It’s a concept many people from impacted majority-Muslim countries know well: being bombed and banned.
Some of you may already know me as the Monk of Mokha (it’s the title of the best-selling book by Dave Eggers, and it’s about my experience).  But for those who don’t: A few years ago, I left California to visit my ancestral home, Yemen, and to start a coffee business — an equitable and sustainable business to support farmers and to bridge the divide between cultures through something that everyone loves.
But I ended up in the middle of a war.
On March 26, 2015, while in Sana’a, the Yemeni capital, I woke up to loud explosions all around me. I went out to see what was going on and saw what looked like laser beams being shot in the sky.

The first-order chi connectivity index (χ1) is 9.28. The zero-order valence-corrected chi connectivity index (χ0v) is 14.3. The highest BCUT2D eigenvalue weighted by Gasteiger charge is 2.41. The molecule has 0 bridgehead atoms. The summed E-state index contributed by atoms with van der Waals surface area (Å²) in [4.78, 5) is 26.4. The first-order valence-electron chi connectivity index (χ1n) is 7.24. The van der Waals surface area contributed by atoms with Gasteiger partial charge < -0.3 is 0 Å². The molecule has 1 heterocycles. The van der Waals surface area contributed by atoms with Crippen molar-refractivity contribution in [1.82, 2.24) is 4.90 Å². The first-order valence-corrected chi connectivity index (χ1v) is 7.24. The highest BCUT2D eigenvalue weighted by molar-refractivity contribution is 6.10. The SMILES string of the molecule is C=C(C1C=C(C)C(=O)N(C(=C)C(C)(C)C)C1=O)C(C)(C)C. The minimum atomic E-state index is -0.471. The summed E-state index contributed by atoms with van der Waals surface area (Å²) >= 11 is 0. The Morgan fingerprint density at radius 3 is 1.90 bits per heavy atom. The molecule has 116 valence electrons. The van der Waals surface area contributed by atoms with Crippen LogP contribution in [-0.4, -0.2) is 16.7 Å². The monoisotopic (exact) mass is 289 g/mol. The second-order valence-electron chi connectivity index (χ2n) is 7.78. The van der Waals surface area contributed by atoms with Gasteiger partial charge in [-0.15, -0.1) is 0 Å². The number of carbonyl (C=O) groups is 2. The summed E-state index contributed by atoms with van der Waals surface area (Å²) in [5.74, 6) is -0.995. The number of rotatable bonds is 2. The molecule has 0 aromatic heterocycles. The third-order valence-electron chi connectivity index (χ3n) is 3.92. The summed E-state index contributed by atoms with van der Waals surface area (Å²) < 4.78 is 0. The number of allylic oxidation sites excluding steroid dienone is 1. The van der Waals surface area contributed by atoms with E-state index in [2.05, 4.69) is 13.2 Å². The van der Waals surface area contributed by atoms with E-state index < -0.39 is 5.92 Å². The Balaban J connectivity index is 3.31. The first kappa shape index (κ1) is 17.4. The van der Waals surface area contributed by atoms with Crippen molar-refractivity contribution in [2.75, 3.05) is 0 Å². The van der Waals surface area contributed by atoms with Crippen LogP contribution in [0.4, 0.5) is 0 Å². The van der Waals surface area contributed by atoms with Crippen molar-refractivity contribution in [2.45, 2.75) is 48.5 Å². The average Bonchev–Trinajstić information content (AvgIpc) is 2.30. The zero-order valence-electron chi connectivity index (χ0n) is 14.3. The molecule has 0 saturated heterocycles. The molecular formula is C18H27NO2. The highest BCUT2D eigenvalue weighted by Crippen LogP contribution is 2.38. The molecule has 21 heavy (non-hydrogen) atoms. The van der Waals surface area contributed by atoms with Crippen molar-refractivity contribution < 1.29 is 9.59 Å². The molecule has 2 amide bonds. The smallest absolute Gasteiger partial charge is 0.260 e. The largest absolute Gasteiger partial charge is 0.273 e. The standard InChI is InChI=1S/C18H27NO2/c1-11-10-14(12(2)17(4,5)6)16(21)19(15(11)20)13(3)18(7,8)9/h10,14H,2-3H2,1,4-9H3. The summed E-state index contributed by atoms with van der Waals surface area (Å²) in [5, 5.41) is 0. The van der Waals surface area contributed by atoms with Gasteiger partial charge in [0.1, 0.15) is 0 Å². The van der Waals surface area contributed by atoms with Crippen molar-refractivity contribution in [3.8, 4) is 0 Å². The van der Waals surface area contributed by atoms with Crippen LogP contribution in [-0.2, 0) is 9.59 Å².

The Saudi government had begun a military campaign against Yemen — supported by our government and funded by our tax dollars.
As an American, I felt ashamed, and I felt angry because I knew that those bombs weren’t made in Saudi Arabia. They were made in the US When I found out that the logistical supports for these attacks were also provided by our government, it made me even more angry.
The airstrikes were violent and sporadic. I heard the sounds of men, women, and children crying, the earth shaking. I didn’t know what would happen the next day.
I came home to California — but I still run my business and I go back every year to work with my farmers. And it’s still a risk to go back. Congress must see the American people’s fierce opposition to an immoral and illegal war being fought in our name and see strong support for legislation that would bring this US war in Yemen to an end.